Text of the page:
EPS - 19th Century Exhibitions

EPS Exhibition  –  1861

EPS has held exhibitions annually since 1861.  The first exhibition was staged when the Society was less than six weeks old, and included more than seven hundred prints, or, as the report of the meeting states: choice specimens of photographic skill.  The Edinburgh photographers must have had good contacts to assemble an exhibition with work from so many prominent photographers of the time.  It was reported that:

“Among the various artists whose pictures adorned the rooms were the names of Fenton, Bedford, Mudd, Horatio Ross, Tunny, AY Herries, Piper, Rodger, Ramage, Silvy, Bisson, &c, &c…… Stereoscopes, binocular pictures &c. were spread over the table in great abundance.…”

EPS    Annual Exhibitions  –  from 1861

International Photographic Exhibitions became an important feature of EPS activities from 1861 onwards

Most of the early exhibitions were held in the premises rented by the Society for its meetings, at 5 St Andrew Square and 20 George Street.  Some of these early exhibitions had:

-  several categories of print for EPS Members

-  an Open Section which attracted entries from the UK and overseas

Prints for Sale

It was normal practice, as had been the case with earlier PSS exhibitions, for photographs in the exhibition to be offered for sale to the public.  In some cases the photograph in the exhibition was sold complete with frame.  

In other cases, the photographer agreed to supply copies of his exhibit, unframed.  The prices charged were set by the photographers and sometimes negotiated.  EPS took a percentage commission on all sales.  

Prints for EPS Members

Another attraction of joining EPS was the annual distribution of photographs to Members, at no charge other than their 5/- Membership fee.  In some years, the society used surplus funds to purchase photographs from the exhibition after its close, then distributed these to the Members.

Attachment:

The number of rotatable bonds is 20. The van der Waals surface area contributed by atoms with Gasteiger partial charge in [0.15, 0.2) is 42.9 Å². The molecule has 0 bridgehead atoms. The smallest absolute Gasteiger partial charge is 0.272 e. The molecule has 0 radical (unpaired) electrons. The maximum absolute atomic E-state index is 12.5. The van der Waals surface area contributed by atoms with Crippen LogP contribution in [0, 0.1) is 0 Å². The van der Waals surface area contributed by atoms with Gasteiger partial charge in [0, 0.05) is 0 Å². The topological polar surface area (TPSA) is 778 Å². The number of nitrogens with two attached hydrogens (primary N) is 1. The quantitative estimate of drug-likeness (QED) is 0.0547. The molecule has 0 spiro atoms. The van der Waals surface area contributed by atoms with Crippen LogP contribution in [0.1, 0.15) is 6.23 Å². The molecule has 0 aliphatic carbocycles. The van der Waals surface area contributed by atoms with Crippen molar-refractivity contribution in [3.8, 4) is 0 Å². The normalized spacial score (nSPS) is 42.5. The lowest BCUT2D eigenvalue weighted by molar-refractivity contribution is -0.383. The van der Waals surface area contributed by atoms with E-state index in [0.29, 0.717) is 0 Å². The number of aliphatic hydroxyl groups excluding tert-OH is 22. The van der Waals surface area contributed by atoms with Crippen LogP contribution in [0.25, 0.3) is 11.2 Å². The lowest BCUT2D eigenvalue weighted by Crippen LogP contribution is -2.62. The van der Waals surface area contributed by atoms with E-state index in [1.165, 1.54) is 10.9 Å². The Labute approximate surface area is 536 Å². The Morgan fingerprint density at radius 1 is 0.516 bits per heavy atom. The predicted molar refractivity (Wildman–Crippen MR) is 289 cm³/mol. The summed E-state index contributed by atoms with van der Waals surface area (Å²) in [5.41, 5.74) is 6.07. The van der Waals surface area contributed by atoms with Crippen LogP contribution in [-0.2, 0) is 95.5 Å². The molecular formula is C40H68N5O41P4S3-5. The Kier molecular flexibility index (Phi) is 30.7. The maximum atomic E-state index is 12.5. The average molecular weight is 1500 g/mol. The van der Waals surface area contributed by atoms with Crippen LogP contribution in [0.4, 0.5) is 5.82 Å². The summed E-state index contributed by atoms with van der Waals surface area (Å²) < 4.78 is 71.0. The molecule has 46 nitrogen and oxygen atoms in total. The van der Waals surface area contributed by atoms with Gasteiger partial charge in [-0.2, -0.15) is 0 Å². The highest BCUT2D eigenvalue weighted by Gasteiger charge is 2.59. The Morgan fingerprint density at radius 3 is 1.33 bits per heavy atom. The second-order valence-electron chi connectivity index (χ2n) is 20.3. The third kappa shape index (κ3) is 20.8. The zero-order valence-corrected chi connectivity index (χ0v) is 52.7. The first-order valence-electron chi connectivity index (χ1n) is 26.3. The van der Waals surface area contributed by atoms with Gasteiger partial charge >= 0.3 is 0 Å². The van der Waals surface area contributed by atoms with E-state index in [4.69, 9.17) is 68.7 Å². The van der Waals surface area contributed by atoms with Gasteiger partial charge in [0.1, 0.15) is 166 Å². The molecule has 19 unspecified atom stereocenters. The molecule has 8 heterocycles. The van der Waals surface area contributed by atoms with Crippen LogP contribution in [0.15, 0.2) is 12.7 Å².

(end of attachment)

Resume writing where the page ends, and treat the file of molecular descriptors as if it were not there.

The allocation to Members was by ballot, so some Members received more valuable photographs than others, but each receives one photograph.  In other years, all Members received the same photograph, often of the photograph that won the main Medal in the competition, provided the author was prepared to supply a bulk order to EPS at an acceptable cost.

Entering prints in PSS and EPS exhibitions was not always an easy task.  Some Members took great pride in their work and gave precise instructions as to how their work should be handled and hung.

EPS Exhibitions – 1876 and 1890

Two of the Society’s exhibitions in the 19th century were on a much grander scale than the others.  Each was shown for about two months in the Royal Scottish Academy in Princes Street.  These were the exhibitions of 1876 and 1890.

The Council announced that the 1876 Exhibition was to be on a scale never before attempted by any Provincial Society.  A medal was designed, a die was cut for £12 10s 0d and thirty-three medals were awarded at the exhibition.  Prints were received from Austria, Prussia, USA, Germany, Holland, Canada, India, Hungary, Russia, France and Sweden.

One result of staging the 1876 Exhibition was that  many of the EPS Members decided to buy new photographic equipment.  The Scottish National Portrait Galley has a photograph of one of the EPS Outings with this equipment in 1877.

The 1890 Exhibition awarded even more medals than in 1876.  Over 1500 photographs were exhibited at the 1890 exhibition.   The 1890 catalogue was about eighty pages, and included a summary of progress in photography in the previous fifty years.  The catalogue cost 6d